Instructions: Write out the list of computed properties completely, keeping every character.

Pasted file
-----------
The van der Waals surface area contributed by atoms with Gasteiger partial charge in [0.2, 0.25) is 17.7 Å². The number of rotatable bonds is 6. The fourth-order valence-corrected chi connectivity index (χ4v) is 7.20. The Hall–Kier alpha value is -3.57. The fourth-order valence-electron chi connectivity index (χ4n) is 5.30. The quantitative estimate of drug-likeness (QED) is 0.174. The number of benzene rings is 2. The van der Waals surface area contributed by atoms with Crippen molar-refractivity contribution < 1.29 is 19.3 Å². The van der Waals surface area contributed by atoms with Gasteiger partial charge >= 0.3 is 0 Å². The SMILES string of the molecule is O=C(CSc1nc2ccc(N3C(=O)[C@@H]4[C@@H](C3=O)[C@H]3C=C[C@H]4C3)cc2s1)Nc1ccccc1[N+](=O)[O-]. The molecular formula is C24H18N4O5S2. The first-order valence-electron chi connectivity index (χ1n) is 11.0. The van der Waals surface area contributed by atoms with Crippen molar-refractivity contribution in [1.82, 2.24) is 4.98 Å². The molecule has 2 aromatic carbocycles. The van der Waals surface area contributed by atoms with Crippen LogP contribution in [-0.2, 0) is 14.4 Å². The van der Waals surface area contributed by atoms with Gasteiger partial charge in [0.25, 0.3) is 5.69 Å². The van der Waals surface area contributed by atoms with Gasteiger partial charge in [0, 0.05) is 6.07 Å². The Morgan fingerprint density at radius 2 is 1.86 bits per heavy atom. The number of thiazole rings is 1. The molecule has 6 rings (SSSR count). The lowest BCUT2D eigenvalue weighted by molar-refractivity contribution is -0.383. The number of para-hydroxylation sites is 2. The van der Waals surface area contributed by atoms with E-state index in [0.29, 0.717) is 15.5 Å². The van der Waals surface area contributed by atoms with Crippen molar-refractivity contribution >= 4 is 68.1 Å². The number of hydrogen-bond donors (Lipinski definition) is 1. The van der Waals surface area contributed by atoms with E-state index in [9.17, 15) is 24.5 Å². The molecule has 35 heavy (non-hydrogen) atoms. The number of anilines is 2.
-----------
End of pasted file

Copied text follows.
The van der Waals surface area contributed by atoms with Gasteiger partial charge in [0.2, 0.25) is 17.7 Å². The number of rotatable bonds is 6. The fourth-order valence-corrected chi connectivity index (χ4v) is 7.20. The Hall–Kier alpha value is -3.57. The fourth-order valence-electron chi connectivity index (χ4n) is 5.30. The quantitative estimate of drug-likeness (QED) is 0.174. The number of benzene rings is 2. The van der Waals surface area contributed by atoms with Crippen molar-refractivity contribution < 1.29 is 19.3 Å². The van der Waals surface area contributed by atoms with Gasteiger partial charge >= 0.3 is 0 Å². The SMILES string of the molecule is O=C(CSc1nc2ccc(N3C(=O)[C@@H]4[C@@H](C3=O)[C@H]3C=C[C@H]4C3)cc2s1)Nc1ccccc1[N+](=O)[O-]. The molecular formula is C24H18N4O5S2. The first-order valence-electron chi connectivity index (χ1n) is 11.0. The van der Waals surface area contributed by atoms with Crippen molar-refractivity contribution in [1.82, 2.24) is 4.98 Å². The molecule has 2 aromatic carbocycles. The van der Waals surface area contributed by atoms with Crippen LogP contribution in [-0.2, 0) is 14.4 Å². The van der Waals surface area contributed by atoms with Gasteiger partial charge in [0.25, 0.3) is 5.69 Å². The van der Waals surface area contributed by atoms with Gasteiger partial charge in [0, 0.05) is 6.07 Å². The Morgan fingerprint density at radius 2 is 1.86 bits per heavy atom. The number of thiazole rings is 1. The molecule has 6 rings (SSSR count). The lowest BCUT2D eigenvalue weighted by molar-refractivity contribution is -0.383. The number of para-hydroxylation sites is 2. The van der Waals surface area contributed by atoms with E-state index in [0.29, 0.717) is 15.5 Å². The van der Waals surface area contributed by atoms with Crippen molar-refractivity contribution >= 4 is 68.1 Å². The number of hydrogen-bond donors (Lipinski definition) is 1. The van der Waals surface area contributed by atoms with E-state index in [9.17, 15) is 24.5 Å². The molecule has 35 heavy (non-hydrogen) atoms. The number of anilines is 2.